in #168challenge on April 19, 2015

For practice to work, it has to be challenging. – Steven Milne

I recently came up with a new idea for another side project this week. I think that’s now six ongoing side projects and counting. To be honest, it’s getting a bit ridiculous that I don’t seem to be able make time to finish all these projects off. I’m becoming a bit embarrassed.


I recently found myself on Levelsio’s twitter account and was amazed to find out he launched twelve start-ups in twelve months. He launched double the amount of side projects I have and all within a year. This bugged me immensely. When I looked further into these startups, they ranged from complex job boards to simple motivation apps. They ranged from the large to the small and agile. I soon realised, launching a project doesn’t mean it has to have all the bells and whistles, and this got me thinking about my own projects.

Time & Fear

I recently launched Match People Skills at work with a timescale of 1 1/2 months from start to finish. The hardest part wasn’t actually working on any of the development parts, but having the courage to launch it on its deadline day. My time management could have been a lot better too but mainly, I had a huge fear of showcasing my work to the public, which up to this point had only been seen by a few selective people.

When it comes to my side projects, I find myself getting bored and losing motivation without having a target deadline, a point where the thing will go live no matter what state it is in. A drive to ensure the project is at its best as much as possible because it’s going live no matter what.

This problem helped me form the basis for this challenge.

The Challenge

The 168 Hours Challenge is simple: build, from scratch, an agile bootstrap project. Either before or on the 168th hour, you must stop working on the project and put live or present it publicly to the world. All your work (and I mean ALL your work) must be showcased to the public for feedback. The 168 hours time limit can be split across many days, so you don’t have to do all the 168 hours in one go. Therefore, your project could take you 6 months to create but you must have spent 168 hours or less creating the outcome of the project. That’s it.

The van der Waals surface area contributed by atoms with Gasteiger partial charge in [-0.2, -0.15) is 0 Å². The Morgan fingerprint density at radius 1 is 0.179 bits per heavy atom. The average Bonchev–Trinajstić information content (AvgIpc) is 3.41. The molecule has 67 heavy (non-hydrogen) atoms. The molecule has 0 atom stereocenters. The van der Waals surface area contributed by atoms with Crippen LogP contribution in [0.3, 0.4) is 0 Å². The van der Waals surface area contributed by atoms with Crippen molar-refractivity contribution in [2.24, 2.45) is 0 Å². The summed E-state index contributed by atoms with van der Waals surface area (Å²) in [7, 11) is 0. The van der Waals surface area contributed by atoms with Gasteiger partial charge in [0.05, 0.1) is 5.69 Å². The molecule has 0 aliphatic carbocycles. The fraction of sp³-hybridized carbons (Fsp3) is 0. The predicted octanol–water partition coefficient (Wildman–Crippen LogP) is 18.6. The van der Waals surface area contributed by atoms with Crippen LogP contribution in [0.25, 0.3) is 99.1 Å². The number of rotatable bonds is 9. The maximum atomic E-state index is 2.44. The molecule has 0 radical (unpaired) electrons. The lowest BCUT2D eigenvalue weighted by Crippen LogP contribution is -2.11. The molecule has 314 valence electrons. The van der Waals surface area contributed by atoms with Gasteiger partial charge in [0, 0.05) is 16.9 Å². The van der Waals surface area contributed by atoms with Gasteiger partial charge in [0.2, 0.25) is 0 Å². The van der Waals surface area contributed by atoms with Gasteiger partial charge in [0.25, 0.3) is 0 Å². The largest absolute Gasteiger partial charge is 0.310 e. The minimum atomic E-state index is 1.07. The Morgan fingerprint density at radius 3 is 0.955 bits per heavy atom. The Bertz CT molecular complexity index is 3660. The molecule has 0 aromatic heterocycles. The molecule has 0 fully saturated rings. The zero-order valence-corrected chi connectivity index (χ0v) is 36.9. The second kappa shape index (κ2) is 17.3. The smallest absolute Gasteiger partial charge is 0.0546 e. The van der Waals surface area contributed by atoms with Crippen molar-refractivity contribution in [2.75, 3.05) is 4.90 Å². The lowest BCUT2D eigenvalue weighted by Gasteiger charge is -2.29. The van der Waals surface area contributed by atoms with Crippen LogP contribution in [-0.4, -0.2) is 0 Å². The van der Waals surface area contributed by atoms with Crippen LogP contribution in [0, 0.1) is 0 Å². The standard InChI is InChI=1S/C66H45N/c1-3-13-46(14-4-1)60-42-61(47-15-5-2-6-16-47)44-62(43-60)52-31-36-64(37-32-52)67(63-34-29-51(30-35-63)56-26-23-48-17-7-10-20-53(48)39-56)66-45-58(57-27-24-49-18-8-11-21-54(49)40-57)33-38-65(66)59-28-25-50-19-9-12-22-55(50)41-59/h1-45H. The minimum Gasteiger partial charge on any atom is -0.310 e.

The challenge is suppose to be challenging, so while there are no rules about how difficult the project is to be, I highly suggest you include elements that do challenge you. This is about self-improvement, training yourself and trying out new things. Keep that in mind.


I am aware that a similar type of challenge has been done in Hong Kong. I really love what BSA did and I feel my challenge is slightly different than the BSA challenge. However, I’m not claiming this challenge is unique, I’m just sharing a challenge I’m currently undertaking myself. Also, Laura Vanderkam has a book about a 168 hours challenge, but again, it’s very different than this challenge.

Open to All

This challenge is open to everyone, and I highly encourage anyone who thinks this sounds interesting to take part in it.

The challenge can be applied to any project, it doesn’t need to be web or computer related. If you are a crafter – for example – you can document your work through photographs and publicise them with a small write up on what each photo is showcasing. You can present your final work with a video or photo and talk about your experience throughout the project’s creation. There’s no set rules to how you practically apply the rules of the challenge to your project, just as long as you apply the few rules I outlined above.

My Challenge

I will be undertaking this challenge for a side project web app that I want to put together. For me, completing the challenge is more important than the success of the web app itself but it’s still a project I would like to put together none the less. My plan is to document the whole process with as regular blog posts and video updates as I can.

You can follow the whole process right here on my blog and by using the #168challenge tag over twitter, facebook, google+, youtube, vimeo and many more social media platforms.

Take Part

If you want to take part and have any questions about the challenge, please feel free to get in contact with me. You can find multiple ways to contact me using the ‘social’ dropdown menu at the top right of the blog.

If you have already started this challenge, let me know about it. I would love to hear how you are getting on.

Episode 1

Episode 1 is now available. Click Here to view episode 1.


Callum works as a Web and Social Media

Callum Hopkins

Callum works as a Web and Social Media "Genius" at Altablue, a Wood Group company. He is based in the North East of Scotland. He has knowledge in Web Design & Development and is a published author. Callum is an avid Football Fan.